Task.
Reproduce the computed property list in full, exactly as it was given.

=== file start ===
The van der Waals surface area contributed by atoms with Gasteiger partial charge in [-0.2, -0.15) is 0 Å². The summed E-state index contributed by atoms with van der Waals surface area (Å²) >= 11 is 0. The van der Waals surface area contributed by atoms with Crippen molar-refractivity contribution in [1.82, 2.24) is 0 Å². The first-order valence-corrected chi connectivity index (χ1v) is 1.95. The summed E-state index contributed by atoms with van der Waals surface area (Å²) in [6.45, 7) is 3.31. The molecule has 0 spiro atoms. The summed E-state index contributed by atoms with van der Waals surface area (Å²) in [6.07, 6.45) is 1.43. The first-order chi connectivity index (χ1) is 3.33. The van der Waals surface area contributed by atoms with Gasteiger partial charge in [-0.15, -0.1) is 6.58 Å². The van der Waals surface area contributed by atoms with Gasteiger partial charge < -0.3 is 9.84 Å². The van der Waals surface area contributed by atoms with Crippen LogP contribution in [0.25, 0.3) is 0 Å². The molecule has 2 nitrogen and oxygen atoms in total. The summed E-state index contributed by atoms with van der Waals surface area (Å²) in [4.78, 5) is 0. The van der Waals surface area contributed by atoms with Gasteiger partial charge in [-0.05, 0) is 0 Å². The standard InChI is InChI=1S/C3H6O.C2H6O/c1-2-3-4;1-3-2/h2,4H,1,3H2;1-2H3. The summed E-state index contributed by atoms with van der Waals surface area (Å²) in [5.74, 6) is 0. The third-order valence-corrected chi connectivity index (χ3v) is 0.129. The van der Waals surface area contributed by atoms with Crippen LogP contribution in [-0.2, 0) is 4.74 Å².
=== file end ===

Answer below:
The van der Waals surface area contributed by atoms with Gasteiger partial charge in [-0.2, -0.15) is 0 Å². The summed E-state index contributed by atoms with van der Waals surface area (Å²) >= 11 is 0. The van der Waals surface area contributed by atoms with Crippen molar-refractivity contribution in [1.82, 2.24) is 0 Å². The first-order valence-corrected chi connectivity index (χ1v) is 1.95. The summed E-state index contributed by atoms with van der Waals surface area (Å²) in [6.45, 7) is 3.31. The molecule has 0 spiro atoms. The summed E-state index contributed by atoms with van der Waals surface area (Å²) in [6.07, 6.45) is 1.43. The first-order chi connectivity index (χ1) is 3.33. The van der Waals surface area contributed by atoms with Gasteiger partial charge in [-0.15, -0.1) is 6.58 Å². The van der Waals surface area contributed by atoms with Gasteiger partial charge < -0.3 is 9.84 Å². The van der Waals surface area contributed by atoms with Crippen LogP contribution in [0.25, 0.3) is 0 Å². The molecule has 2 nitrogen and oxygen atoms in total. The summed E-state index contributed by atoms with van der Waals surface area (Å²) in [4.78, 5) is 0. The van der Waals surface area contributed by atoms with Gasteiger partial charge in [-0.05, 0) is 0 Å². The standard InChI is InChI=1S/C3H6O.C2H6O/c1-2-3-4;1-3-2/h2,4H,1,3H2;1-2H3. The summed E-state index contributed by atoms with van der Waals surface area (Å²) in [5.74, 6) is 0. The third-order valence-corrected chi connectivity index (χ3v) is 0.129. The van der Waals surface area contributed by atoms with Crippen LogP contribution in [-0.2, 0) is 4.74 Å².